WHAT THE JUDGES LIKED ABOUT YOUR STORY – {1651}  This has all of the elements of a classic fairytale. We gets a strong sense of Suds and that she would rather play in the forest than make soaps.  {1597}  I really enjoyed the classic fairy tale structure you used, complete with negligent parents and children who just want to wander in the woods. The kind of Faustian deal with the Nixe was fun to read about. The ending is dark but satisfying.  {1739}  In the beginning, Suds seems to be clever and her deals are basically made in the hopes of her parents’ adoration. The anticipation built as we work toward the payoff is well paced.  WHAT THE JUDGES FEEL NEEDS WORK – {1651}  If a creature told you that it was going to eat you, why would you lunge for it? Instinctually, it does not make sense. I also didn’t understand the ending; why did the soapmakers not live happily ever after? For all they know, they still have their two children and all the soaps they can sell.  {1597}  One flag that was raised for me is that since the parents are aware of the Nixe and warn her not to speak to it, they would probably be suspicious when she comes home with 50 perfect soaps on her first day. It seems strange they wouldn’t have suspected and put a stop to it. Also, I wasn’t sure I believed Suds would be reluctant to sacrifice her baby brother. I’m not sure if you need that last line.  {1739}  If the Nixe has the ability to ‘glamour’ why hasn’t it done this already and worked its way into a home? Why would a river sprite be able to live in disguise as a human? Suds doesn’t display any love for her brother. Why wouldn’t she agree to hand him over?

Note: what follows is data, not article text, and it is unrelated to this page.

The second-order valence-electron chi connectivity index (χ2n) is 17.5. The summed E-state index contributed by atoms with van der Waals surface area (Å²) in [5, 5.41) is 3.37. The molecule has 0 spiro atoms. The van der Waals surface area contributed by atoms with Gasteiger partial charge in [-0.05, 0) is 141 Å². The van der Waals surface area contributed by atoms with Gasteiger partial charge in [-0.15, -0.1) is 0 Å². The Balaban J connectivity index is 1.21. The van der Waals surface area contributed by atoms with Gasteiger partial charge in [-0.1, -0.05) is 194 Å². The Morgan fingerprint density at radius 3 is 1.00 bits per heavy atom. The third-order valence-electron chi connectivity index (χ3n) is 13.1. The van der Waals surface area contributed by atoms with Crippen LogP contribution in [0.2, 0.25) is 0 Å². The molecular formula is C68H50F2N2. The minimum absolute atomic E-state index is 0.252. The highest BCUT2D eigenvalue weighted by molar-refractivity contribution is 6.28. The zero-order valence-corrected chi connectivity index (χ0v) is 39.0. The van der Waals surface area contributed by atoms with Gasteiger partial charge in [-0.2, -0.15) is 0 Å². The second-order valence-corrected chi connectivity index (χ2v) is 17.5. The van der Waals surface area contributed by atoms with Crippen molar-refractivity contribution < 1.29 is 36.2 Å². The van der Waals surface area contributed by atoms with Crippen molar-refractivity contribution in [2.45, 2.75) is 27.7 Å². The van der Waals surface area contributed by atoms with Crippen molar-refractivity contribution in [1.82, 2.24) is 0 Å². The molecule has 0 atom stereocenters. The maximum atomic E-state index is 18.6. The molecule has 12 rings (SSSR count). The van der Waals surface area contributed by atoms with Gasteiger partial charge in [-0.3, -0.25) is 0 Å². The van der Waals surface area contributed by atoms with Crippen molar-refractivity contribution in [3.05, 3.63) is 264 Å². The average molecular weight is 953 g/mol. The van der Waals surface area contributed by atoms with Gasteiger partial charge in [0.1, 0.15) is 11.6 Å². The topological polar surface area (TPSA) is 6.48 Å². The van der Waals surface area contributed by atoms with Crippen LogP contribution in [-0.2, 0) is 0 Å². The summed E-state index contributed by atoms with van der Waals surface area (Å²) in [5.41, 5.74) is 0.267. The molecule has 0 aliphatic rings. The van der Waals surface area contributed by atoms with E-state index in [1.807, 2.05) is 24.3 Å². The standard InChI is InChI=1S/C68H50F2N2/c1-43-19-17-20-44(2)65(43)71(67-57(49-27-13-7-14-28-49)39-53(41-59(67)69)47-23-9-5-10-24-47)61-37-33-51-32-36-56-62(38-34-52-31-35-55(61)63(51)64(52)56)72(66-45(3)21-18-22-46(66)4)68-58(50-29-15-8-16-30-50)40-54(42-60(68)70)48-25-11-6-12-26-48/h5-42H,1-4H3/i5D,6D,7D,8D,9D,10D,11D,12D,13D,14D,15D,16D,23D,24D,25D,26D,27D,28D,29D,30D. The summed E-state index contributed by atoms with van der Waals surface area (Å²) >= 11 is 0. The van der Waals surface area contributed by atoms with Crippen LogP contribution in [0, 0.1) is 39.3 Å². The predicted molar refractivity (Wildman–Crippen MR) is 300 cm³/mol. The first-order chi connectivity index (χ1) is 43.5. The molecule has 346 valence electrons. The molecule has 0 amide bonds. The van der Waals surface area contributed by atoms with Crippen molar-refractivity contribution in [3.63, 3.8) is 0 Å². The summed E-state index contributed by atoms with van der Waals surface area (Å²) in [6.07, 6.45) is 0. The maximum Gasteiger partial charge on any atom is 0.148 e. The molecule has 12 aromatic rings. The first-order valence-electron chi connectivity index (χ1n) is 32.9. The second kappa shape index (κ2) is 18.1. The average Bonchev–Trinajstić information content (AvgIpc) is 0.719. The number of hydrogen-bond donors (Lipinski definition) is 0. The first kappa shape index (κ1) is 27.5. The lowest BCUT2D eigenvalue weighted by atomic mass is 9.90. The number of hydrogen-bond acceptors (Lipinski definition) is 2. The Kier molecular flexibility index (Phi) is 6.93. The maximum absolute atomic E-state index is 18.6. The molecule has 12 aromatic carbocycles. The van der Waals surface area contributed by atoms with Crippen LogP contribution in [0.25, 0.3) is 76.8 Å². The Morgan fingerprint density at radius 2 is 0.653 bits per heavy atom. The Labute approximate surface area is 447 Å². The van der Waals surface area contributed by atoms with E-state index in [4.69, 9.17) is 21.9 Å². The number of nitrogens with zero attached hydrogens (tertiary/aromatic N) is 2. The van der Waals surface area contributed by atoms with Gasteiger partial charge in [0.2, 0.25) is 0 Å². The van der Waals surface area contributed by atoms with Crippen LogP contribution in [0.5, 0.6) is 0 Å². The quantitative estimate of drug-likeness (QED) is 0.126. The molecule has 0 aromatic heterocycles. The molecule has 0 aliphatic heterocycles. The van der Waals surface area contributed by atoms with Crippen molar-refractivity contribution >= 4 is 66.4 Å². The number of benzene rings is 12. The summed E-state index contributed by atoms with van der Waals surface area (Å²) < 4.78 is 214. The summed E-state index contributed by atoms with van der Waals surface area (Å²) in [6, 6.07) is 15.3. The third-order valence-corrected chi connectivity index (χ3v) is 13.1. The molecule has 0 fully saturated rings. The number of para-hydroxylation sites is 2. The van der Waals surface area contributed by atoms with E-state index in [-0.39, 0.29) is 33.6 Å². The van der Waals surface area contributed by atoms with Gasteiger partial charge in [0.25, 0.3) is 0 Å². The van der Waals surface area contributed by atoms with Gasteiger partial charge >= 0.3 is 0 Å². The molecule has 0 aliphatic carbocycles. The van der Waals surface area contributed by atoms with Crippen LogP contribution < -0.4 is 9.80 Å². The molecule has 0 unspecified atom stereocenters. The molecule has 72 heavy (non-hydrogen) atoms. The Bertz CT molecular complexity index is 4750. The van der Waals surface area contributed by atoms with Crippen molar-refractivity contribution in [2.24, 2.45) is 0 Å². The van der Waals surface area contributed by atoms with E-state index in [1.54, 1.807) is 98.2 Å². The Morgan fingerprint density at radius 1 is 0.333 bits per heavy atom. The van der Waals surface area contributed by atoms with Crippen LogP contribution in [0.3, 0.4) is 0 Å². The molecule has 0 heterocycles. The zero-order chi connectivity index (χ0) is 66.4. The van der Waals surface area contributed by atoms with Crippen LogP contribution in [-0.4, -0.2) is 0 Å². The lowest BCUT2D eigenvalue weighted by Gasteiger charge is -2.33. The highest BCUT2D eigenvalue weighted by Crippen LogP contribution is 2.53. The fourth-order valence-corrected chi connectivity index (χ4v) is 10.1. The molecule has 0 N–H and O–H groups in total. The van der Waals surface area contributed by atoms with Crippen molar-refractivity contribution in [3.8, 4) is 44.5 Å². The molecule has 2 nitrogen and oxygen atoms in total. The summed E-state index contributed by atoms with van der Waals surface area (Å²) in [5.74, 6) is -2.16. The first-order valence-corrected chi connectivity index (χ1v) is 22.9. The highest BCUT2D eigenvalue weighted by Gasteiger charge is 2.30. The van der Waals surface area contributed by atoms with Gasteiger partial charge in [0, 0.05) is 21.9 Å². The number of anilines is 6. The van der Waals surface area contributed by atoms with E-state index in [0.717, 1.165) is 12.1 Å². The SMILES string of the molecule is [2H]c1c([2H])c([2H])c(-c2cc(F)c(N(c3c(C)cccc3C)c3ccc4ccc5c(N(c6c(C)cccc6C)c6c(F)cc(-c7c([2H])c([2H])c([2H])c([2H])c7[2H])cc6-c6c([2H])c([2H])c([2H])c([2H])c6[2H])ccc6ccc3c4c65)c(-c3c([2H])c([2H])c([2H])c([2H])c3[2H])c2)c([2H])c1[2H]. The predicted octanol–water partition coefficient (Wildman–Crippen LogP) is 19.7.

Assignment #1: 2019 NYC Midnight Short Story Competition

img_2466

Our assignments for the first round of this year’s NYC Midnight Short Story competition arrived at midnight EST last night. I was violently ill earlier in the evening, and was blissfully asleep when they were posted. But it was the first thing I looked at when I woke up this morning (now feeling totally fine, thankfully). I just thought I share my assignment with you, since I thought it was funny. It will definitely push me to write something different than I otherwise would, which is the whole point, really. Even if it does seem a bit *ahem* cheesy *ahem*.

Genre: a Fairy Tale
Subject: Superhuman
Character: a cheese maker
Words: 2500

We have eight days to submit the first story (considerably longer than the 48 hours they give you for the Flash Fiction competition!) and I aim to get my first draft done this weekend so I have lots of time for revisions.

I think my story last year could have placed better if I’d had my first draft done earlier and had time to apply all the suggestions my writing groups gave me! You can read that one here if you want to: Flash Fiction Friday: “Tongue Tied” by S.C. Jensen. I am still going to do those revisions, though, and include the resulting work in the short story collection I plan to release this year. You know what, I’m feeling a bit inspired after reading this piece by Matthew Whiteside over at Seeking Purpose Today, so let’s give that a solid deadline. I plan to release it in September! <– Hold me to it, folks!